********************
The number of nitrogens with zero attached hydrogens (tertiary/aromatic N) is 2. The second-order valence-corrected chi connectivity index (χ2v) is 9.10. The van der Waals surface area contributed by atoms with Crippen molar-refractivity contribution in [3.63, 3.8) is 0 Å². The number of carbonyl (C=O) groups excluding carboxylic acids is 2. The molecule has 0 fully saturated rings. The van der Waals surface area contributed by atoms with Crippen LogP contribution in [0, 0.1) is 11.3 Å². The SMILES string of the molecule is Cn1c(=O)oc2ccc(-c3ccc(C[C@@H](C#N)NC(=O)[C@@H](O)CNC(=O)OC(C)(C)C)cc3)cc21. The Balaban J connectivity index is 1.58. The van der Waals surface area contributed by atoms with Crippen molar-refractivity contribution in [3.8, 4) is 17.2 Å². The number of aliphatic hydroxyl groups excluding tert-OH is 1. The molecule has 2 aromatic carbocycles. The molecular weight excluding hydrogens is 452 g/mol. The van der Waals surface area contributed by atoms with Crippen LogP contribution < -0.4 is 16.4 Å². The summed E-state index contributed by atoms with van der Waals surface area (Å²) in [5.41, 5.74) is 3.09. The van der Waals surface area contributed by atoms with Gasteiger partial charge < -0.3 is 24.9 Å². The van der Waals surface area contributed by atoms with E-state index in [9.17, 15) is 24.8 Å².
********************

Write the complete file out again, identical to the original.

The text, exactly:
The number of nitrogens with zero attached hydrogens (tertiary/aromatic N) is 2. The second-order valence-corrected chi connectivity index (χ2v) is 9.10. The van der Waals surface area contributed by atoms with Crippen molar-refractivity contribution in [3.63, 3.8) is 0 Å². The number of carbonyl (C=O) groups excluding carboxylic acids is 2. The molecule has 0 fully saturated rings. The van der Waals surface area contributed by atoms with Crippen LogP contribution in [0, 0.1) is 11.3 Å². The SMILES string of the molecule is Cn1c(=O)oc2ccc(-c3ccc(C[C@@H](C#N)NC(=O)[C@@H](O)CNC(=O)OC(C)(C)C)cc3)cc21. The Balaban J connectivity index is 1.58. The van der Waals surface area contributed by atoms with Crippen molar-refractivity contribution in [3.8, 4) is 17.2 Å². The number of aliphatic hydroxyl groups excluding tert-OH is 1. The molecule has 2 aromatic carbocycles. The molecular weight excluding hydrogens is 452 g/mol. The van der Waals surface area contributed by atoms with Crippen LogP contribution < -0.4 is 16.4 Å². The summed E-state index contributed by atoms with van der Waals surface area (Å²) in [5.41, 5.74) is 3.09. The van der Waals surface area contributed by atoms with Gasteiger partial charge < -0.3 is 24.9 Å². The van der Waals surface area contributed by atoms with E-state index in [9.17, 15) is 24.8 Å².